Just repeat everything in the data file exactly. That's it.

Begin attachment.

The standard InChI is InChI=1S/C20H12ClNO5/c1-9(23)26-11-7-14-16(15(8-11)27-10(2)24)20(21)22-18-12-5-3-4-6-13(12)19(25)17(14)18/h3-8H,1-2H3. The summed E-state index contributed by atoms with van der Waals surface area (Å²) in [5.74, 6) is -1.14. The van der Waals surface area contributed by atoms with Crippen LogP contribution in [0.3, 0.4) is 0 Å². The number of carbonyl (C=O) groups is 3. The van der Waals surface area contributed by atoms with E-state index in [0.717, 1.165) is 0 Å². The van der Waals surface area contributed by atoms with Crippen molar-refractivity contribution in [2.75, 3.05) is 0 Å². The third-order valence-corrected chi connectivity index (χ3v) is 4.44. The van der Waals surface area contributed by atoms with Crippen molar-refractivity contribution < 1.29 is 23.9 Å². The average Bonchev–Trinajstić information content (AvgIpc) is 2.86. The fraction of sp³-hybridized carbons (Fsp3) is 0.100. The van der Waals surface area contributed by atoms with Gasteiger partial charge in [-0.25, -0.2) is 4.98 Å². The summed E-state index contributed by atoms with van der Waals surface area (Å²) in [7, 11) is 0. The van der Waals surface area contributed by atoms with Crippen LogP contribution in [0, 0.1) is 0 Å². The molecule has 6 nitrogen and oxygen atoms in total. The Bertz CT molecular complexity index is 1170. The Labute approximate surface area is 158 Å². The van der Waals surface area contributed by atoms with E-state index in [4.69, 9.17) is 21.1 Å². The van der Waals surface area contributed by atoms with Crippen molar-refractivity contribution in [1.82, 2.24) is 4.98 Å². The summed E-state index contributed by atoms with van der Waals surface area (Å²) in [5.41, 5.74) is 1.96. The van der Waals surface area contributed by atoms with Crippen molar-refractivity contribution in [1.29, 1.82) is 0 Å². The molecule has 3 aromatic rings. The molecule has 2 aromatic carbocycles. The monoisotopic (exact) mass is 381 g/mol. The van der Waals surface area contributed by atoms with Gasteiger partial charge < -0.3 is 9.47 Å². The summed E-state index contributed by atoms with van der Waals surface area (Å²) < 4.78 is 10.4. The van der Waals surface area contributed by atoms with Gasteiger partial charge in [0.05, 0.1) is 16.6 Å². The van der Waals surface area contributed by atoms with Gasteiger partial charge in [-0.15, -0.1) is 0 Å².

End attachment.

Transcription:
The standard InChI is InChI=1S/C20H12ClNO5/c1-9(23)26-11-7-14-16(15(8-11)27-10(2)24)20(21)22-18-12-5-3-4-6-13(12)19(25)17(14)18/h3-8H,1-2H3. The summed E-state index contributed by atoms with van der Waals surface area (Å²) in [5.74, 6) is -1.14. The van der Waals surface area contributed by atoms with Crippen LogP contribution in [0.3, 0.4) is 0 Å². The number of carbonyl (C=O) groups is 3. The van der Waals surface area contributed by atoms with E-state index in [0.717, 1.165) is 0 Å². The van der Waals surface area contributed by atoms with Crippen molar-refractivity contribution in [2.75, 3.05) is 0 Å². The third-order valence-corrected chi connectivity index (χ3v) is 4.44. The van der Waals surface area contributed by atoms with Crippen molar-refractivity contribution < 1.29 is 23.9 Å². The average Bonchev–Trinajstić information content (AvgIpc) is 2.86. The fraction of sp³-hybridized carbons (Fsp3) is 0.100. The van der Waals surface area contributed by atoms with Gasteiger partial charge in [-0.25, -0.2) is 4.98 Å². The summed E-state index contributed by atoms with van der Waals surface area (Å²) in [7, 11) is 0. The van der Waals surface area contributed by atoms with Crippen LogP contribution in [0, 0.1) is 0 Å². The molecule has 6 nitrogen and oxygen atoms in total. The Bertz CT molecular complexity index is 1170. The Labute approximate surface area is 158 Å². The van der Waals surface area contributed by atoms with E-state index in [4.69, 9.17) is 21.1 Å². The van der Waals surface area contributed by atoms with Crippen molar-refractivity contribution in [1.82, 2.24) is 4.98 Å². The summed E-state index contributed by atoms with van der Waals surface area (Å²) in [5.41, 5.74) is 1.96. The van der Waals surface area contributed by atoms with Crippen molar-refractivity contribution in [1.29, 1.82) is 0 Å². The molecule has 3 aromatic rings. The molecule has 2 aromatic carbocycles. The monoisotopic (exact) mass is 381 g/mol. The van der Waals surface area contributed by atoms with Gasteiger partial charge < -0.3 is 9.47 Å². The summed E-state index contributed by atoms with van der Waals surface area (Å²) < 4.78 is 10.4. The van der Waals surface area contributed by atoms with Gasteiger partial charge in [0.05, 0.1) is 16.6 Å². The van der Waals surface area contributed by atoms with Gasteiger partial charge in [-0.15, -0.1) is 0 Å².